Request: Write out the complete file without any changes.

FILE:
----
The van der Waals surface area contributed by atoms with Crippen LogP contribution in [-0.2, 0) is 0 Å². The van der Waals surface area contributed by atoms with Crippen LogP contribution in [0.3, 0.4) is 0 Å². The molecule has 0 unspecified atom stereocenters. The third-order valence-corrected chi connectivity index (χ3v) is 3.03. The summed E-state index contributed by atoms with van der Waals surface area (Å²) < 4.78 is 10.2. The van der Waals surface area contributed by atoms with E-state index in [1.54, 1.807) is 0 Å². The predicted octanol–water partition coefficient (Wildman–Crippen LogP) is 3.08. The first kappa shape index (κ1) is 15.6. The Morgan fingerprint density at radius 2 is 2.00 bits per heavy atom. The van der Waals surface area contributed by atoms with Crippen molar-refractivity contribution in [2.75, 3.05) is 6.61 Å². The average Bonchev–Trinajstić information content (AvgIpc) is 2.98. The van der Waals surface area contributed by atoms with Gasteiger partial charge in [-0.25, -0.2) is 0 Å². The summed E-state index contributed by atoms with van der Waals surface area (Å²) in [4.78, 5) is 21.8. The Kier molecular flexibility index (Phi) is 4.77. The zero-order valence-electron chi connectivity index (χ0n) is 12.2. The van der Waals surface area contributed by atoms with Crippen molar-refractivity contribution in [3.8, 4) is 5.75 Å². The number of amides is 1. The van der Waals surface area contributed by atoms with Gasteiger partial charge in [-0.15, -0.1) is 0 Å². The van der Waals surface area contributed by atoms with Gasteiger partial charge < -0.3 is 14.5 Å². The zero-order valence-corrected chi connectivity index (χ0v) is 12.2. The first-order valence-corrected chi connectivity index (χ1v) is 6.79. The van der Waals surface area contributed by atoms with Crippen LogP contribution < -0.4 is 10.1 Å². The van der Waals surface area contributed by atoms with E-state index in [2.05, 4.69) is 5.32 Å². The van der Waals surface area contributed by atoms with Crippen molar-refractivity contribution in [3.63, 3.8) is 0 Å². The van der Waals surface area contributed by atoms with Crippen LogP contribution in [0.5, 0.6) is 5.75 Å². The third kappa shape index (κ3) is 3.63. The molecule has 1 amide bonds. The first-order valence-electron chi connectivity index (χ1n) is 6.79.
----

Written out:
The van der Waals surface area contributed by atoms with Crippen LogP contribution in [-0.2, 0) is 0 Å². The van der Waals surface area contributed by atoms with Crippen LogP contribution in [0.3, 0.4) is 0 Å². The molecule has 0 unspecified atom stereocenters. The third-order valence-corrected chi connectivity index (χ3v) is 3.03. The summed E-state index contributed by atoms with van der Waals surface area (Å²) < 4.78 is 10.2. The van der Waals surface area contributed by atoms with E-state index in [1.54, 1.807) is 0 Å². The predicted octanol–water partition coefficient (Wildman–Crippen LogP) is 3.08. The first kappa shape index (κ1) is 15.6. The Morgan fingerprint density at radius 2 is 2.00 bits per heavy atom. The van der Waals surface area contributed by atoms with Crippen molar-refractivity contribution in [2.75, 3.05) is 6.61 Å². The average Bonchev–Trinajstić information content (AvgIpc) is 2.98. The van der Waals surface area contributed by atoms with Gasteiger partial charge in [-0.25, -0.2) is 0 Å². The summed E-state index contributed by atoms with van der Waals surface area (Å²) in [4.78, 5) is 21.8. The Kier molecular flexibility index (Phi) is 4.77. The zero-order valence-electron chi connectivity index (χ0n) is 12.2. The van der Waals surface area contributed by atoms with Crippen molar-refractivity contribution in [3.8, 4) is 5.75 Å². The number of amides is 1. The van der Waals surface area contributed by atoms with Gasteiger partial charge in [-0.15, -0.1) is 0 Å². The van der Waals surface area contributed by atoms with Gasteiger partial charge < -0.3 is 14.5 Å². The zero-order valence-corrected chi connectivity index (χ0v) is 12.2. The first-order valence-corrected chi connectivity index (χ1v) is 6.79. The van der Waals surface area contributed by atoms with Crippen LogP contribution < -0.4 is 10.1 Å². The van der Waals surface area contributed by atoms with E-state index in [2.05, 4.69) is 5.32 Å². The van der Waals surface area contributed by atoms with Crippen molar-refractivity contribution in [3.63, 3.8) is 0 Å². The van der Waals surface area contributed by atoms with Crippen LogP contribution in [0.5, 0.6) is 5.75 Å². The third kappa shape index (κ3) is 3.63. The molecule has 1 amide bonds. The first-order valence-electron chi connectivity index (χ1n) is 6.79.